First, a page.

Anonymity and distance can often characterize the ways in which individuals move through physical spaces, their daily routines, and behaviours. Mundane tasks: a commute to work;  a stop for a coffee; grabbing lunch. However, by elevating an element of chance connection with others during into such tasks, there is potential to amplify the connection or curiosity of others with whom we share space, interact with, and form community.

A collection of individuals will be given beacons to wear that indicate proximity to each other as they move through their daily routines and spaces. The beacons will translate this proximity into a sensory experience for each depending on their relation to each other by using lights that grow brighter when people are closer, and dimmer, or off when further apart. The participants will not have any other indicators of proximity such as direction, or identity of the other participant without intersecting with them directly.

Enhancing the intersection of strangers as a means to disrupt the patterns in which one exists and amplify the moments that may otherwise be lost in the repetition and routine, this work intends to create curiosity about community and others that we share our communal spaces and routines with; to acknowledging chance - situatedness and temporality of interaction - and the creation of a varied experience in its retelling.

Questions that I hope to gain clarity on as a result of this project include the influence on changes in behaviour of participants to seek out meaning that is triggered by others, and the individual and collective responsibility (for sensation) be extended to a enhance interest and responsibility to community.

Invisible Threads are the Strongest Ties documentation, November 5, 2016.

This video documents Two fully functional beacons being tested in fall, 2016. The beacons’ lights glow blue until the participants are within 250 meters (2 blocks) of each other. The yellow lights continue to grow brighter as the participants (and their beacons) become closer in proximity.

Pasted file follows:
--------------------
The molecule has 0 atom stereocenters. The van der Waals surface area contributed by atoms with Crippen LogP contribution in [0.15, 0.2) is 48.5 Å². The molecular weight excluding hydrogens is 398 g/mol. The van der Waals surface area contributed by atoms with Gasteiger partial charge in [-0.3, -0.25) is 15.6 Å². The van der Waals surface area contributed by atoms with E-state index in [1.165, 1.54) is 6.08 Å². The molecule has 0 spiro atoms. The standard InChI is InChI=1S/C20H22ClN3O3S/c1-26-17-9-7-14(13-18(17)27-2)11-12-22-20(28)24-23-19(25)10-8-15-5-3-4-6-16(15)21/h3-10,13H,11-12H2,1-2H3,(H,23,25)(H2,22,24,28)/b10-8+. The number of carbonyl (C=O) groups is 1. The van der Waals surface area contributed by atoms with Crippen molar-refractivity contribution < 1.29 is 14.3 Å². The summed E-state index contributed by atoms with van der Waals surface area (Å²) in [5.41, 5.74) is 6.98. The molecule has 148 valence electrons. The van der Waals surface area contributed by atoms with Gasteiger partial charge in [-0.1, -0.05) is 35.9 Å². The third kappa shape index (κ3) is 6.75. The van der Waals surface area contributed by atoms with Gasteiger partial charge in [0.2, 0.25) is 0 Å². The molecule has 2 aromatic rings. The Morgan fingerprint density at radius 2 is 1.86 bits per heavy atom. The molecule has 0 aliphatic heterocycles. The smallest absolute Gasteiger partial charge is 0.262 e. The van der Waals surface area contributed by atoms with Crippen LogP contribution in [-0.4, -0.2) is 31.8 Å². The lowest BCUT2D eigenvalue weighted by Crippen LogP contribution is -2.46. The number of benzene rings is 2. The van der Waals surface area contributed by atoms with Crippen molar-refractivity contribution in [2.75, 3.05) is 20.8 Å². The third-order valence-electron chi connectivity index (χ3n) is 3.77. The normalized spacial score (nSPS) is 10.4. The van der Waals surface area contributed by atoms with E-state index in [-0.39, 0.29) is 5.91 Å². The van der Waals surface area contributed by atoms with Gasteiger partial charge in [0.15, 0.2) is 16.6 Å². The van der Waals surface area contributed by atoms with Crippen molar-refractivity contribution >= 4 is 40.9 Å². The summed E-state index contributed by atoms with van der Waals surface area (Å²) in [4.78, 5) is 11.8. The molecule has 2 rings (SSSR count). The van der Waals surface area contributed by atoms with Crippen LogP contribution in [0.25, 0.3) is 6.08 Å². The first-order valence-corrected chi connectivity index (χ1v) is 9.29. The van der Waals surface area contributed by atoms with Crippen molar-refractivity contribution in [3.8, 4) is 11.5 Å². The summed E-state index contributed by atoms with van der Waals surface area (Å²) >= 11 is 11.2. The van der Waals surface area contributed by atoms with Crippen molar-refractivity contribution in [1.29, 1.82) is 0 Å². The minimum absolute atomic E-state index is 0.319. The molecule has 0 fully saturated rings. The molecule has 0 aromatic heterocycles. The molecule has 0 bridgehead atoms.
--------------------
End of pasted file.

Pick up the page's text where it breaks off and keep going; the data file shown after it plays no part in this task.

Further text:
In September, 2016 I participated in the Convergent.Studios Residency, hosted by the Alternator Centre for Contemporary Art and the Okanagan co+Lab to focus on the development of the beacons. 

During the residency, I was supported by a series of mentors in the technical development of personal beacons that measure GPS and proximity data that is translated into a sensory experience using lights that grow brighter when people are closer, and dimmer when further apart, and the exploration of broader applications for the project  in business and community capacity-building sectors. 

The beacons were tested in various locations in Kelowna, BC, including this farmer’s field:

Functional prototypes of three beacons:

Two early prototype beacons:

Images below are made up of GPS data of me walking in my neighbourhood have been captured using SensorMonitor and processed using MATLAB.  For each pair of images, the raw, walking data is on the left, and the same data translated into colours based on lat/log and elevation over time are on the right. 

For earlier related work, see Thread.